In discussing the complex and uncertain nature of everyday organizational life, I have earlier suggested (here, for example) that what managers do in practice is that they “muddle through”. I was intrigued, therefore, when someone drew my attention to General Sir Richard Dannatt’s autobiography, “Leading from the Front”, in which he is very dismissive of the notion. Basically, he equates it with a lack of leadership - an approach that he considers to be “aimless”. In his most damning comment, he uses the term to attack what he sees as an unwillingness of politicians to properly resource the tasks that it demands of the armed forces:
“If you want to do it, you have to be prepared to pay for it – muddling through on the goodwill of our servicemen and women is immoral.”
And here, I think, we have a clue as to why he is so disdainful of the idea. It seems to me that he is using the term very much in an ‘everyday’ sense, in which it might well be taken to mean a lack of purpose coupled with muddled thinking. But, as I’ve argued here and in other forums, managers have no option but to muddle through. And doing this with purpose, courage, and skill is the very best that they can do.
So why is Sir Richard so derisive in his comments?
His autobiography provides an interesting account of his distinguished army career, interwoven with aspects of his personal life. It covers the period from his first post-Sandhurst role in Northern Ireland in 1971, through to his retirement from the armed services, as Chief of the General Staff, in 2009/10. His formative experience in relation to his views on “muddling through” occurred in Belfast in 1972, in the aftermath of “Bloody Sunday”. As a second lieutenant, he sought guidance from a visiting General on what to do in relation to a problem that they were facing between Catholics and Protestants in the area that they were patrolling.
In response to his question about what they should do, the General, “put his arm on my shoulder and said: ‘Well, Richard, we’ve got broad shoulders in the British Army – just muddle through!”. As he said, he learned a lesson from this, “which really shaped things for me later on.” And so, on a number of other occasions in the book, he uses the term “muddling through” in a pejorative way: “Something I have thoroughly disdained since Belfast in 1972”, for example. Or, "There must be a better way”.
A “better way”?
So what is this "better way"? According to Sir Richard,
“… we need to divide our thinking into three levels, the strategic, the operational, and the tactical. It is at the strategic level where the big thoughts are thought, where the broad ideas are conceived, and it is at the tactical level where the rubber hits the road and bullets fly. However, it is the level in between that is so critical, for this is where ideas are turned into practicalities, where a plan is produced that transforms concepts into a series of steps that take you from thought to action.”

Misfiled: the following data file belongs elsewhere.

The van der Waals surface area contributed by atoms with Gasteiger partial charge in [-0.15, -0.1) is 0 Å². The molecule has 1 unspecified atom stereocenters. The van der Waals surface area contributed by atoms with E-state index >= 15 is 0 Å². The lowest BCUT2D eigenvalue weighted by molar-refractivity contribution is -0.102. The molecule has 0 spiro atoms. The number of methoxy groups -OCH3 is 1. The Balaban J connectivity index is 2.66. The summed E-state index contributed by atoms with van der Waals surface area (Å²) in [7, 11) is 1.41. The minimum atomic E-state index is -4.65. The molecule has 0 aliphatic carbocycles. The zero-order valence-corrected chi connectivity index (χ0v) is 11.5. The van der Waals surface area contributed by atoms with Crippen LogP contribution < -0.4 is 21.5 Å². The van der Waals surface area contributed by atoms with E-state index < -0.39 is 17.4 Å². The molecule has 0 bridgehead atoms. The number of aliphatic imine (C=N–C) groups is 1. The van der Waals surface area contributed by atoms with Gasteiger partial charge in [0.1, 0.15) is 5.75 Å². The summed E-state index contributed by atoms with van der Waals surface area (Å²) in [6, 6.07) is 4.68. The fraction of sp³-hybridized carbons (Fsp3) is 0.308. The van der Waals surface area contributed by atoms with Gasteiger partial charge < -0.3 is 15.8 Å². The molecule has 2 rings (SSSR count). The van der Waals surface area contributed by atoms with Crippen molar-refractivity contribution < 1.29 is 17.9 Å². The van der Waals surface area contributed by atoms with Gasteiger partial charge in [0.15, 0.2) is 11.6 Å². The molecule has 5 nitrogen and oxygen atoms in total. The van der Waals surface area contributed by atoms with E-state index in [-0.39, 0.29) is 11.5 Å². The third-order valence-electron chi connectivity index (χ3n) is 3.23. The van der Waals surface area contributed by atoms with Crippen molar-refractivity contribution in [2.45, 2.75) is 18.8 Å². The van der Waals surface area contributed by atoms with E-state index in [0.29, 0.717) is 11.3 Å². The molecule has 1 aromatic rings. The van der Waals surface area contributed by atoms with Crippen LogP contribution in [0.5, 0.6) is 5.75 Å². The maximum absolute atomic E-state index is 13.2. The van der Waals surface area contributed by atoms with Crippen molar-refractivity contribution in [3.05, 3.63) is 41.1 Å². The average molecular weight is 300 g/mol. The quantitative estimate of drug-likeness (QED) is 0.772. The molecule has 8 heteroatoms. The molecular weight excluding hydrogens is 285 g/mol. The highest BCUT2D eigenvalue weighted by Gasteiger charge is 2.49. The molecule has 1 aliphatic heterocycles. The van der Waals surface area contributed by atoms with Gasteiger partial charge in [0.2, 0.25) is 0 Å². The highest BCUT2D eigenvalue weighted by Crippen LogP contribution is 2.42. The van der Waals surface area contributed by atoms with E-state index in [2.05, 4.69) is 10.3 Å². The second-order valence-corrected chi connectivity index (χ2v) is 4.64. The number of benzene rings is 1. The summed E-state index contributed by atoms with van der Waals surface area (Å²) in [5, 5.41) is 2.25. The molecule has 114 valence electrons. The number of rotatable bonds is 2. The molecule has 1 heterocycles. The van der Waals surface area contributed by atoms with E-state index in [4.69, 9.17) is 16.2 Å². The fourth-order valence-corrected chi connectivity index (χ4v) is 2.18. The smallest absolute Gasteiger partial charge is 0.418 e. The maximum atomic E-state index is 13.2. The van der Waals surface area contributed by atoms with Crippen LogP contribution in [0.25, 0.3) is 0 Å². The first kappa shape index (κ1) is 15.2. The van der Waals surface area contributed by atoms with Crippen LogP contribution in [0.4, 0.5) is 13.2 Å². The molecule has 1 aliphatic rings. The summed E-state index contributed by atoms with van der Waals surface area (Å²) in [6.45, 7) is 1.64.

All very neat - and un-muddled, of course!
Everyday lived reality
Despite this recipe for success, the book is replete with examples of General Dannatt’s own muddling through in practice (in the sense that I have described it earlier). These include those in his role as a commanding officer ‘on the ground’ in such places as Bosnia, Afghanistan and Iraq; as well as his later challenges dealing with Government Ministers, Whitehall mandarins, and the press, when he was a service chief and then Chief of the General Staff.
Given his descriptions of the military, political, economic, and social challenges that were coming at him from all angles, and his (sometimes frustrated but always purposeful) responses to these, he – like everyone else – had no option but to muddle through. That is, he was (in my terms) acting moment-by-moment into an unknowable future. And he was mostly doing so - or so it seems from the book - with purpose, courage, and skill.
To conclude, he says tellingly at one point,
“I suppose at the end of the day it is all about professional background and experience. I learnt a lot of theoretical stuff at Sandhurst about decision-making and leadership, but it is at the school of hard knocks in the operational field that a young platoon and company commander lays his foundations for high command. In difficult ground operations, among the civilian people you have gone to help and among your own soldiers who depend on you, there is no substitute for experience. Of course no one has a monopoly of wisdom; but, at the top level, wisdom comes from practical, often harsh experience, not just from textbooks, military academies and the Staff College.”
Learning from experience and using practical judgement in the midst of the real-world demands of organization is exactly what I mean by muddling through purposefully, courageously, and skilfully.
This post is based on a comment originally made in a LinkedIn discussion within the AMED Group.